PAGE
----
*Note: Everything I am thinking appears in italics.
Last Friday our eldest son pulled out a pair of jeans for the first time since last winter with the intention of wearing them on a field trip with his AP Environmental class. The jeans were at least two inches too short.
A few days earlier he had pulled out a dress shirt, tie and khakis, the standard uniform for a school Mass. The shirt sleeves were at least two inches too short.
Please, please, not another shopping trip.
Most of the time I am used to the fact that I am surrounded by boys; stinky clothes, footballs in the house, mind boggling appetites, toilet seats, caveman tendencies . . . all these things I take in stride. But it always takes a shopping trip to remind me that, yes, I am surrounded by boys and that, yes, Purgatory does exist.
"Shopping? Today?! But that's going to ruin my entire Saturday!" moans Nicholas, who would rather be drawn and quartered than go shopping.
Listen here buddy, ol' pal . . . it's no picnic for me, either.
We go to Kohl's where I leave him in the men's section to look for a pair of jeans. Fifteen minutes later I find him wandering aimlessly. According to him, there were too many selections and he didn't see anything he liked. A wall of jeans, and he finds nothing.
Isn't shopping an inherent skill? He must be missing a gene (ha! a pun!), or something. I mean, really, who needs to be taught how to shop? Well, obviously my son. Shopping 101 ... let the class begin.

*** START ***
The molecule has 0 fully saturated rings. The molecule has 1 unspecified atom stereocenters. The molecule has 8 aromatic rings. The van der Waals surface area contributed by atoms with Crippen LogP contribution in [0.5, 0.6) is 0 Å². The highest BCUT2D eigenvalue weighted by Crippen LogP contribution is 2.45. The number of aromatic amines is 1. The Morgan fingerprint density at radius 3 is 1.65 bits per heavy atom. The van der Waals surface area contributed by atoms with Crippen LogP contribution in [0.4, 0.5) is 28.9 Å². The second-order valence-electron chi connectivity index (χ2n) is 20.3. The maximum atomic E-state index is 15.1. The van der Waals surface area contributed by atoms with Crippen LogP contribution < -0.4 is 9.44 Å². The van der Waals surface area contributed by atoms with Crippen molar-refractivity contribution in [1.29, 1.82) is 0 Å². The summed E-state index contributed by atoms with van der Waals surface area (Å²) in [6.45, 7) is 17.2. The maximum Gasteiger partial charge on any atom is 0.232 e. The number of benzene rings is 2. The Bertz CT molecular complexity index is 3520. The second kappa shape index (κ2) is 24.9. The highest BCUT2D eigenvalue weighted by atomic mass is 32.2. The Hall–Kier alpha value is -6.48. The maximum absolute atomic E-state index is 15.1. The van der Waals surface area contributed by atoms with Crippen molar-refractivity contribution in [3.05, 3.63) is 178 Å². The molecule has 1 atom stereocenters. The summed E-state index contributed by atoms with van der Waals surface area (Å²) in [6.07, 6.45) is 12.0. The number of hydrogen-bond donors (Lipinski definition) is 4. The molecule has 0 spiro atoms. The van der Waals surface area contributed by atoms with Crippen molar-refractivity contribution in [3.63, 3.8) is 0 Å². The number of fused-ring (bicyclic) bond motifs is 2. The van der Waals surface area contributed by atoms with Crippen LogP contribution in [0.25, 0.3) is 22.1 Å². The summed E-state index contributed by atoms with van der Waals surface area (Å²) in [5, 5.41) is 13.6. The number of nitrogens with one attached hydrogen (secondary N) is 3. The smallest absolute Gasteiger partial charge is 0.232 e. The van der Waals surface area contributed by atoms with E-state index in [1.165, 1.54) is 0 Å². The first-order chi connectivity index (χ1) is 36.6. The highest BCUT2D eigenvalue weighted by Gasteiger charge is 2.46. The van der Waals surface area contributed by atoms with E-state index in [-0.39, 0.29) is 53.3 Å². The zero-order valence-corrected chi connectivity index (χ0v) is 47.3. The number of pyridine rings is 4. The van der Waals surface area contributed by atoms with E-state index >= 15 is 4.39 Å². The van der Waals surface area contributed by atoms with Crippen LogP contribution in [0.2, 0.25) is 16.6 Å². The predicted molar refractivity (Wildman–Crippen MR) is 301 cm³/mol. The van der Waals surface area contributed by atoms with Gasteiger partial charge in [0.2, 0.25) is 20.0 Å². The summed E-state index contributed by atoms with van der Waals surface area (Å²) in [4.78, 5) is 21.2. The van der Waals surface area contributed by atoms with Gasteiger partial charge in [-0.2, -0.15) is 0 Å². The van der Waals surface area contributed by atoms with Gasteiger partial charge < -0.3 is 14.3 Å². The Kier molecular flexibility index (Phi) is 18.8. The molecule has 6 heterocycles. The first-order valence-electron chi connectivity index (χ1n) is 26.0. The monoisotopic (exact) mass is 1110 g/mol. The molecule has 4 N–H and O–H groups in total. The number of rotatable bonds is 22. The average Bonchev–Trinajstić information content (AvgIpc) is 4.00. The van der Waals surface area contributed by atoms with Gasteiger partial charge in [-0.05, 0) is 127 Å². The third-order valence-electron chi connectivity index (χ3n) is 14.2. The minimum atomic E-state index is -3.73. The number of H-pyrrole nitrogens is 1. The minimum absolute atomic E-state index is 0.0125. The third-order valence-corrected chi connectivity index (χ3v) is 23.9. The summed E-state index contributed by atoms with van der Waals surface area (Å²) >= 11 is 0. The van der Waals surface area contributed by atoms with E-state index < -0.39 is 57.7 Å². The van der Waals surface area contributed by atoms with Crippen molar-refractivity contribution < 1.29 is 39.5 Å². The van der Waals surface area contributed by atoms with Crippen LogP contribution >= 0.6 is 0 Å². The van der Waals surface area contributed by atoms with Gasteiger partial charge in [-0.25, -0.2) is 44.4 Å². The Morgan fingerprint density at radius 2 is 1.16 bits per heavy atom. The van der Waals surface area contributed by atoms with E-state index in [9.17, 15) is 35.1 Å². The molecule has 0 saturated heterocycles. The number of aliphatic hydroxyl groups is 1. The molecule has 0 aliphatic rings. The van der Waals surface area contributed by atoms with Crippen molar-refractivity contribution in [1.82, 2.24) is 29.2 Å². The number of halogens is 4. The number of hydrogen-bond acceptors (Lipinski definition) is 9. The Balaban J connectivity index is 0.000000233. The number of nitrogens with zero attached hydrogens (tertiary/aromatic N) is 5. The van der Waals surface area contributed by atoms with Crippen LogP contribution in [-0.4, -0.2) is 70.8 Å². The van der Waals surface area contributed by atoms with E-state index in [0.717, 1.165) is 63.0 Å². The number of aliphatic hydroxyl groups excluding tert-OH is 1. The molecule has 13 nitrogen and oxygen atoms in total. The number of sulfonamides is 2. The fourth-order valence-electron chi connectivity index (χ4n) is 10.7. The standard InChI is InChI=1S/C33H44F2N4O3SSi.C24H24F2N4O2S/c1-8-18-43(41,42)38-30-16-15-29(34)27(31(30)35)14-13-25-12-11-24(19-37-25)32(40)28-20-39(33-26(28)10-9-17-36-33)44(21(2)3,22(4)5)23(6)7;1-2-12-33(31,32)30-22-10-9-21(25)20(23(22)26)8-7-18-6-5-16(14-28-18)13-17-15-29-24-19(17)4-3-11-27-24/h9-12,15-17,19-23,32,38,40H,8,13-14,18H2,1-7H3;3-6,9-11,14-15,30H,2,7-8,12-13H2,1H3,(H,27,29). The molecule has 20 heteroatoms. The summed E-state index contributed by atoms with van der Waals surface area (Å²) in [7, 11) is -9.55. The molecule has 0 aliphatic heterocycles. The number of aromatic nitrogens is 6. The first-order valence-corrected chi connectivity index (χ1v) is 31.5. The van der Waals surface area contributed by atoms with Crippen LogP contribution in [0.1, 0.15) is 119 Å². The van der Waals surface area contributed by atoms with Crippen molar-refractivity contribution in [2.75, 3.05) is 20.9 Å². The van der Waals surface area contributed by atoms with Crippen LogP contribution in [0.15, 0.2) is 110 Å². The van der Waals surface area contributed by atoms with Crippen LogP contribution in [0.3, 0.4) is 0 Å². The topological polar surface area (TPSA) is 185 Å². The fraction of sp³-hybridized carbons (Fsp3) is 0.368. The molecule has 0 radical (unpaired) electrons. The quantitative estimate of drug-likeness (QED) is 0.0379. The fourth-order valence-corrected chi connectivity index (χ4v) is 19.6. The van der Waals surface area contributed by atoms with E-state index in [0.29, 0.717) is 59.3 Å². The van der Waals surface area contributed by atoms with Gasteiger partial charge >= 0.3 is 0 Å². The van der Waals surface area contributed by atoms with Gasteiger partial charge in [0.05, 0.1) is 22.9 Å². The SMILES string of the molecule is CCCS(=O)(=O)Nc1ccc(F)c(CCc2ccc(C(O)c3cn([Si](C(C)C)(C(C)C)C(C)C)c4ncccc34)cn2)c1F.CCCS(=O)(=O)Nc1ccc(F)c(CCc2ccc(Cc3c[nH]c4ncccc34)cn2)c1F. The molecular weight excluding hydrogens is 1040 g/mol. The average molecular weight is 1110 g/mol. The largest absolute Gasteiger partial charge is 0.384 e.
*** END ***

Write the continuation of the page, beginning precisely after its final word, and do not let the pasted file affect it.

We find a pair of jeans and two dress shirts but, just to be sure, I insist he step into the torture chamber known as the dressing room. He is grumbling the entire time; according to him, it's a lot smarter to try everything on at home and just return anything that doesn't fit.
Smarter for me to get this done right here and now because I'm not coming back with you. Ever.
He actually likes picking out two ties and is even a little adventurous in his selections. Progress?
A cute 17-year old girl is at the register.
"Wow, you must have a lot of nice places to go," she says to Nicholas, while folding his shirts and coordinating ties.
Nicholas laughs and says it's just a wardrobe update. She asks what school he goes to, what grade he's in, they talk about the friends they have in common . . . yadda, yadda, yadda.
When we walk out of the store Nicholas is grinning; in fact, he's happy. An hour and a half of shopping, and he's happy?
Shopping 101 . . . CLASS CANCELLED.
I don't think I'll be needed anymore.